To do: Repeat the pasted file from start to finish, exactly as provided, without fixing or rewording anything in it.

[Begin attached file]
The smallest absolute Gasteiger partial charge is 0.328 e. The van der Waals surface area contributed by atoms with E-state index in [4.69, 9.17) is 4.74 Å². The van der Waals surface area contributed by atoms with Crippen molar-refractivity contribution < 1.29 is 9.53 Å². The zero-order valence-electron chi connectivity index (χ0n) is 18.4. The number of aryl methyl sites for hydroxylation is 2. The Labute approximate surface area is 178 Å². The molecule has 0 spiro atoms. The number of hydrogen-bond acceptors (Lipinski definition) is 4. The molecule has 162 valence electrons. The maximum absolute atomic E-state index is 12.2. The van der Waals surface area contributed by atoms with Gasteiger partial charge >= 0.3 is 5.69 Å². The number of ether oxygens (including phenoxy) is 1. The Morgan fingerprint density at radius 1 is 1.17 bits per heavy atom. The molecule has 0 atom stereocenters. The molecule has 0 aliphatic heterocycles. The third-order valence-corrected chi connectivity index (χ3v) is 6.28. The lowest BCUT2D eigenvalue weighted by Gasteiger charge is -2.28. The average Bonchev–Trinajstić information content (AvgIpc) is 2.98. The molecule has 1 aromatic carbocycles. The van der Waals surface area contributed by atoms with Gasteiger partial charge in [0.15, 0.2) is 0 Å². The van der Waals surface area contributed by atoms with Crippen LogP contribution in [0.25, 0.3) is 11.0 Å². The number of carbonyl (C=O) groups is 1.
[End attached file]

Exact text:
The smallest absolute Gasteiger partial charge is 0.328 e. The van der Waals surface area contributed by atoms with E-state index in [4.69, 9.17) is 4.74 Å². The van der Waals surface area contributed by atoms with Crippen molar-refractivity contribution < 1.29 is 9.53 Å². The zero-order valence-electron chi connectivity index (χ0n) is 18.4. The number of aryl methyl sites for hydroxylation is 2. The Labute approximate surface area is 178 Å². The molecule has 0 spiro atoms. The number of hydrogen-bond acceptors (Lipinski definition) is 4. The molecule has 162 valence electrons. The maximum absolute atomic E-state index is 12.2. The van der Waals surface area contributed by atoms with Gasteiger partial charge >= 0.3 is 5.69 Å². The number of ether oxygens (including phenoxy) is 1. The Morgan fingerprint density at radius 1 is 1.17 bits per heavy atom. The molecule has 0 atom stereocenters. The molecule has 0 aliphatic heterocycles. The third-order valence-corrected chi connectivity index (χ3v) is 6.28. The lowest BCUT2D eigenvalue weighted by Gasteiger charge is -2.28. The average Bonchev–Trinajstić information content (AvgIpc) is 2.98. The molecule has 1 aromatic carbocycles. The van der Waals surface area contributed by atoms with Gasteiger partial charge in [0.15, 0.2) is 0 Å². The van der Waals surface area contributed by atoms with Crippen LogP contribution in [0.25, 0.3) is 11.0 Å². The number of carbonyl (C=O) groups is 1.